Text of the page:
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Title 45 Part 1149 → Subpart F

Title 45 → Subtitle B → Chapter XI → Subchapter B → Part 1149 → Subpart F

Electronic Code of Federal Regulations e-CFR

Title 45 Part 1149 → Subpart F

e-CFR data is current as of April 1, 2020

Title 45Subtitle BChapter XISubchapter BPart 1149 → Subpart F


Title 45: Public Welfare
PART 1149—PROGRAM FRAUD CIVIL REMEDIES ACT REGULATIONS


Subpart F—Hearing Procedures


Contents
§1149.26   What kind of hearing is contemplated?
§1149.27   What is the role of the ALJ?
§1149.28   What does the ALJ have the authority to do?
§1149.29   What rights do you have at the hearing?
§1149.30   How are the functions of the ALJ separated from those of the investigating official and the reviewing official?
§1149.31   Can the reviewing official or the ALJ be disqualified?
§1149.32   Do you have a right to review documents?
§1149.33   What type of discovery is authorized and how is it conducted?
§1149.34   How are motions for discovery handled?
§1149.35   When may an ALJ grant a motion for discovery?
§1149.36   How are depositions handled?
§1149.37   Are witness lists and exhibits exchanged before the hearing?
§1149.38   Can witnesses be subpoenaed?
§1149.39   Who pays the costs for a subpoena?
§1149.40   When may I file a motion to quash a subpoena?
§1149.41   Are protective orders available?
§1149.42   What does a protective order protect?
§1149.43   How are documents filed and served with the ALJ?
§1149.44   What must documents filed with the ALJ include?
§1149.45   How is time computed?
§1149.46   Where is the hearing held?
§1149.47   How will the hearing be conducted?
§1149.48   Who has the burden of proof?
§1149.49   How is evidence presented at the hearing?
§1149.50   How is witness testimony presented?
§1149.51   How can I exclude a witness?
§1149.52   Will the hearing proceedings be recorded?
§1149.53   Are ex parte communications between a party and the ALJ permitted?
§1149.54   Are there sanctions for misconduct?
§1149.55   What happens if I fail to comply with an order?
§1149.56   Are post-hearing briefs required?

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§1149.26   What kind of hearing is contemplated?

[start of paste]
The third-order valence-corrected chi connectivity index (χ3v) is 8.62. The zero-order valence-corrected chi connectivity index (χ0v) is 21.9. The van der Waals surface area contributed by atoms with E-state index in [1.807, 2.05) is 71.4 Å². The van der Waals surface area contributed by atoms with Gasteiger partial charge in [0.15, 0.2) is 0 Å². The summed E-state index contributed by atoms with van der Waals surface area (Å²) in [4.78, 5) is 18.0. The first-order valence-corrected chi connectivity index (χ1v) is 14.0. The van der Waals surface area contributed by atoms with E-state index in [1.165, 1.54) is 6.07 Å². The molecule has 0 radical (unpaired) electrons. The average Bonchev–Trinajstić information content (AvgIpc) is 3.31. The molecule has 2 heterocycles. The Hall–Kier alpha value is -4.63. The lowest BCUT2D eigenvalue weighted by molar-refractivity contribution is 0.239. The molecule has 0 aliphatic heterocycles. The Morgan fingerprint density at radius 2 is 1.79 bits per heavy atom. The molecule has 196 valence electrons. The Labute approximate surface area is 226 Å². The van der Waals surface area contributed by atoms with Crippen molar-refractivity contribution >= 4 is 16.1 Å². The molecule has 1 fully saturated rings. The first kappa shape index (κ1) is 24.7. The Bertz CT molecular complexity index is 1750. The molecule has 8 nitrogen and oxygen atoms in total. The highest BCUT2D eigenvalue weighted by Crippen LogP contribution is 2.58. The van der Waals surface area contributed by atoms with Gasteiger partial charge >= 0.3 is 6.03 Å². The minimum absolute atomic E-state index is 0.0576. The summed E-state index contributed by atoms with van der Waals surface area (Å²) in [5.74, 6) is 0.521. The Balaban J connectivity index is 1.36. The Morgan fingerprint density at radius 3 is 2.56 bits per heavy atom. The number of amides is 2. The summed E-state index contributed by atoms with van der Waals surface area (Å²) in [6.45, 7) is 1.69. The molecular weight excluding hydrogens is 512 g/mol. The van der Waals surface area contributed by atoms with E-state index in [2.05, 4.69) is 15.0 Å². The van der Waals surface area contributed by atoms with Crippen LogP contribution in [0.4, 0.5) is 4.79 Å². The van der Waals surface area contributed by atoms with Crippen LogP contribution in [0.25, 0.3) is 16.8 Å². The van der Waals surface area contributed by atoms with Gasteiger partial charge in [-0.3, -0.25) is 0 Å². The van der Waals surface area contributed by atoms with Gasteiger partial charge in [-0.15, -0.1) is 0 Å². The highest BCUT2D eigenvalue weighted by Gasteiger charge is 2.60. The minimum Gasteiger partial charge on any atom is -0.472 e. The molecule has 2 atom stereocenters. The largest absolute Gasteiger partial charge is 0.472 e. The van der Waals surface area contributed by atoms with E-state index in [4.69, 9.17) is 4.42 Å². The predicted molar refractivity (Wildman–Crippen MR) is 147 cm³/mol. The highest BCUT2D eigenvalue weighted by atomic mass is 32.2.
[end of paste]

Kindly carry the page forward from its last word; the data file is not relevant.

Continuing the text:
The hearing is a formal proceeding conducted by the ALJ during which you will have the opportunity to dispute liability, present testimony, and cross-examine witnesses.

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§1149.27   What is the role of the ALJ?

(a) An ALJ, who will be retained by the NEA, serves as the presiding officer at all hearings. ALJs are selected by the Office of Personnel Management. The ALJ is assigned to cases in rotation so far as practicable, and may not perform duties inconsistent with their duties and responsibilities as administrative law judges.

(b) The ALJ must conduct a fair and impartial hearing, avoid delay, maintain order, and assure that a record of the proceeding is made.

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§1149.28   What does the ALJ have the authority to do?

(a) The ALJ has the authority to—

(1) Set and change the date, time, and place of the hearing upon reasonable notice to the parties;

(2) Continue or recess the hearing, in whole or in part, for a reasonable period of time;

(3) Hold conferences to identify or simplify the issues or to consider other matters that may aid in the expeditious disposition of the proceeding;

(4) Administer oaths and affirmations;

(5) Issue subpoenas requiring the attendance of witnesses and the production of documents at depositions or at hearings;

(6) Rule on motions and other procedural matters;

(7) Regulate the scope and timing of discovery;

(8) Regulate the course of the hearing and the conduct of representatives and parties;

(9) Examine witnesses;

(10) Receive, rule on, exclude, or limit evidence;

(11) Upon motion of a party, take official notice of facts;

(12) Upon motion of a party, decide cases, in whole or in part, by summary judgment where there is no disputed issue of material fact;

(13) Conduct any conference, argument or hearing on motions in person or by telephone; and

(14) Exercise such other authority as is necessary to carry out the responsibilities of the ALJ under this part.

(b) The ALJ does not have the authority to find Federal statutes or regulations invalid.

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§1149.29   What rights do you have at the hearing?

Each party to the hearing has the right to:

(a) Be represented by a representative;

(b) Request a pre-hearing conference and participate in any conference held by the ALJ;

(c) Conduct discovery;

(d) Agree to stipulations of fact or law which will be made a part of the record;

(e) Present evidence relevant to the issues at the hearing;

(f) Present and cross-examine witnesses;

(g) Present arguments at the hearing as permitted by the ALJ; and

(h) Submit written briefs and proposed findings of fact and conclusions of law after the hearing, as permitted by the ALJ.

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§1149.30   How are the functions of the ALJ separated from those of the investigating official and the reviewing official?

(a) The investigating official, the reviewing official, and any employee or agent of the authority who takes part in investigating, preparing, or presenting a particular case may not, in such case or a factually related case:

(1) Participate in the hearing as the ALJ;

(2) Participate or advise in the review of the initial decision by the authority head; or